An evening with India's greatest spinners

2013 Aug 20 by Suresh Menon

There can be few more rewarding ways to spend an evening than in the company of some of the greatest spinners in the history of the game.

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By Suresh Menon

There can be few more rewarding ways to spend an evening than in the company of some of the greatest spinners in the history of the game. And to do it two evenings in a row is a special blessing. Bishan Bedi, Bhagwat Chandrasekhar and Erapalli Prasanna are generous souls, giving of their knowledge and sharing their experiences with a magnanimity that has always been striking. And when they were joined by Anil Kumble for a more formal public session as the celebrations climaxed with an evening of awards, panel discussions and music on a Saturday evening at the KSCA, it was the experience of some 1300 Test wickets and hundreds of first class matches that were on display.

With the DRS now favouring spinners on leg before decisions, off spinners in particular have reaped greater rewards for their efforts. Had the DRS existed in his time, would Prasanna have finished with more than the 189 Test he claimed in 49 Tests?

The answer was a surprising ‘Yes, and no.’ And the reason threw light on the mindset of a great competitor. “In my time, umpires were reluctant to give a batsman out leg before on the front foot,” said Prasanna, “so it forced me to devise methods to push the batsman onto the back foot. It thus added an extra dimension to my bowling which I had to work out in order to counter the trend.” So yes, he would have got more leg befores on the front foot, but then there would have been little attempt to push the batsman back.

“The genie is out of the bottle,” was the way Bedi saw the DRS, “and it can’t be put back in now.”

All these spinners made their debut for India in their teens; Chandrasekhar remarkably going from club cricket to state cricket to zonal cricket to the Indian team in a matter of six months. “One moment I was playing on the streets of Bangalore near my house with a tennis ball. I began as a fast bowler, opening batsman, wicket keeper, and in six months everything fell into place and I was making my debut for India,” recalled Chandrasekhar.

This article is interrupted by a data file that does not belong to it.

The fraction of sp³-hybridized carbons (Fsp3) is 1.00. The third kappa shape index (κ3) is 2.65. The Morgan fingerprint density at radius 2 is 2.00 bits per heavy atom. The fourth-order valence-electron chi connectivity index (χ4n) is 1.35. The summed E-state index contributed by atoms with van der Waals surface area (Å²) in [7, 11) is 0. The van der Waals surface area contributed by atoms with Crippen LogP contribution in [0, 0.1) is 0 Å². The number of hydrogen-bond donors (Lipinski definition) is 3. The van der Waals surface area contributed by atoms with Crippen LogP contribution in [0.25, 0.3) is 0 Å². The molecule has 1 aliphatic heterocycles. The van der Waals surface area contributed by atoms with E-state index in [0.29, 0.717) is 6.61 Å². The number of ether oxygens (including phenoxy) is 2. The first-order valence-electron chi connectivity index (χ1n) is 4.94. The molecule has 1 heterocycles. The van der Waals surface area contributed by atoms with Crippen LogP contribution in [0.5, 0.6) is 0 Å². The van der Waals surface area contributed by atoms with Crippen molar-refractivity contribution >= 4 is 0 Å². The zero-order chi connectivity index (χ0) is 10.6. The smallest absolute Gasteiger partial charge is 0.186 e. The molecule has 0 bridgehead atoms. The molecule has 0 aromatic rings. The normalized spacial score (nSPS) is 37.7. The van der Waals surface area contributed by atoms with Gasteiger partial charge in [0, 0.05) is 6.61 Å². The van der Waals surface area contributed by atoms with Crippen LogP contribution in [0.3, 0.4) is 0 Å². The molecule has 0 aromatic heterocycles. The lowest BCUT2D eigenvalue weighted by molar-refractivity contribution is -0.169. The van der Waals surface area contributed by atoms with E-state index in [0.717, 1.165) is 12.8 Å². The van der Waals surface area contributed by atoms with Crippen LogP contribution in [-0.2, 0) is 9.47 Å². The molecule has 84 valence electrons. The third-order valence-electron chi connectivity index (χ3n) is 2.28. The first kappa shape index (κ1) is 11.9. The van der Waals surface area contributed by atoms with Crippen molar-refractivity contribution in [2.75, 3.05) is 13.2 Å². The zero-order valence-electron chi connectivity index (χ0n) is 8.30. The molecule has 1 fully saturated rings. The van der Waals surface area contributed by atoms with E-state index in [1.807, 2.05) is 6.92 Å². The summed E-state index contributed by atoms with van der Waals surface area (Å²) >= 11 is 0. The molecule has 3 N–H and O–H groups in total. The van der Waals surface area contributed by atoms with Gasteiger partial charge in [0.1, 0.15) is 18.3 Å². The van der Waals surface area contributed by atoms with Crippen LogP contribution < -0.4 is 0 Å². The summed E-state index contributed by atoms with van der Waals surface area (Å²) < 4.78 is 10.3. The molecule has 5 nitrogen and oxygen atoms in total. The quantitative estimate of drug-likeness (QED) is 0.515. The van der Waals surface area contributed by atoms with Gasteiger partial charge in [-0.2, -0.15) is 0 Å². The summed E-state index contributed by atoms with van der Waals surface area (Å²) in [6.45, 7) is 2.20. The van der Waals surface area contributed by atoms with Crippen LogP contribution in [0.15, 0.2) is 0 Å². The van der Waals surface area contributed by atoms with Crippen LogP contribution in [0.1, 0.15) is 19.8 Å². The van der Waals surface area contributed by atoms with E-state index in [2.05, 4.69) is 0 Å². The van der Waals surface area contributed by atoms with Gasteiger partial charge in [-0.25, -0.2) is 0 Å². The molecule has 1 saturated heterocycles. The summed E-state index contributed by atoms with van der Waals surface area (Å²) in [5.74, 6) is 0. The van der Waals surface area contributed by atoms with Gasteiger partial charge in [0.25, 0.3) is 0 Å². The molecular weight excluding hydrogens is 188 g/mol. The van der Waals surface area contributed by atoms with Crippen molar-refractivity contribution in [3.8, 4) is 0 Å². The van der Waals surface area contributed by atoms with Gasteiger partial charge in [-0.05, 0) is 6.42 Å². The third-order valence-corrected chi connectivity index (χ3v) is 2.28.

“Chandra had remarkable captains lighting his way,” said Bedi. “The inspiring V Subramanyam in Karnataka, M L Jaisimha for South Zone, and then Tiger Pataudi for India. You cannot think of three better captains.”

Chandra confessed that he needed just three fielders in the right place: a slip, and two short legs. “When I was bowling well, these fielders took the catches. If I was bowling badly, 22 fielders would not have helped.”

Having the right captain is important to a bowler, especially a spinner. The three greats who were nurtured by Tiger Pataudi were in agreement. Kumble, of a later vintage, born after Prasanna announced himself with 49 wickets in eight Tests in Australia and New Zealand, concurred. “There was pressure on spinners of my generation who were always being compared to the three masters sitting here,” he told the audience. “We were all conscious of the heritage – it was an inspiration.”

And so on to everybody’s favourite question: who were the batsmen, in India and abroad who played them best?

For Prasanna it was Tom Graveney and Sunil Gavaskar; for Bedi Gary Sobers and G R Vishwanath. Chandra’s best were Ken Barrington and Vijay Manjrekar while for Kumble it was Brian Lara and a host of Indians, Tendulkar, Azharuddin, V V S Laxman. Speaking of the time when he dismissed Brian Lara while bowling with a fractured jaw Kumble said, “Lara was probably deceived by my bandage rather than my bowling.”

A lovely evening, among greats who shared one other quality – a nice line in self-deprecatory humour.